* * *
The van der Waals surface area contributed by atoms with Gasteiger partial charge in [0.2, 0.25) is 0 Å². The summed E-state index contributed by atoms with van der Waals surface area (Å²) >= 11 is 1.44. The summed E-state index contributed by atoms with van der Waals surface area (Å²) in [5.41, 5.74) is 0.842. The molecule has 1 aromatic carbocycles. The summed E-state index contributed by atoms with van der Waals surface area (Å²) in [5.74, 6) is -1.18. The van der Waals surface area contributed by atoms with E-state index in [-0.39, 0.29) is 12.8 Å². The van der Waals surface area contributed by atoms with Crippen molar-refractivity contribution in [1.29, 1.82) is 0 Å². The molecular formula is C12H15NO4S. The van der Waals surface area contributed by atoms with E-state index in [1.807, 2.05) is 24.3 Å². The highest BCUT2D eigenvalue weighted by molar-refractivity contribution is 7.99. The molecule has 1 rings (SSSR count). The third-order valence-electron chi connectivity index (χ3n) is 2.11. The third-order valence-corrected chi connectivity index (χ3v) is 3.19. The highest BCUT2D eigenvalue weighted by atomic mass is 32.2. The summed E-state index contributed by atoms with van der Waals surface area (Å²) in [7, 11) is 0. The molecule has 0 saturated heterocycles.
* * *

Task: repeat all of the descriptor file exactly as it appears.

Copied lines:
The van der Waals surface area contributed by atoms with Gasteiger partial charge in [0.2, 0.25) is 0 Å². The summed E-state index contributed by atoms with van der Waals surface area (Å²) >= 11 is 1.44. The summed E-state index contributed by atoms with van der Waals surface area (Å²) in [5.41, 5.74) is 0.842. The molecule has 1 aromatic carbocycles. The summed E-state index contributed by atoms with van der Waals surface area (Å²) in [5.74, 6) is -1.18. The van der Waals surface area contributed by atoms with E-state index in [-0.39, 0.29) is 12.8 Å². The van der Waals surface area contributed by atoms with Crippen molar-refractivity contribution in [1.29, 1.82) is 0 Å². The molecular formula is C12H15NO4S. The van der Waals surface area contributed by atoms with E-state index in [1.807, 2.05) is 24.3 Å². The highest BCUT2D eigenvalue weighted by molar-refractivity contribution is 7.99. The molecule has 1 rings (SSSR count). The third-order valence-electron chi connectivity index (χ3n) is 2.11. The third-order valence-corrected chi connectivity index (χ3v) is 3.19. The highest BCUT2D eigenvalue weighted by atomic mass is 32.2. The summed E-state index contributed by atoms with van der Waals surface area (Å²) in [7, 11) is 0. The molecule has 0 saturated heterocycles.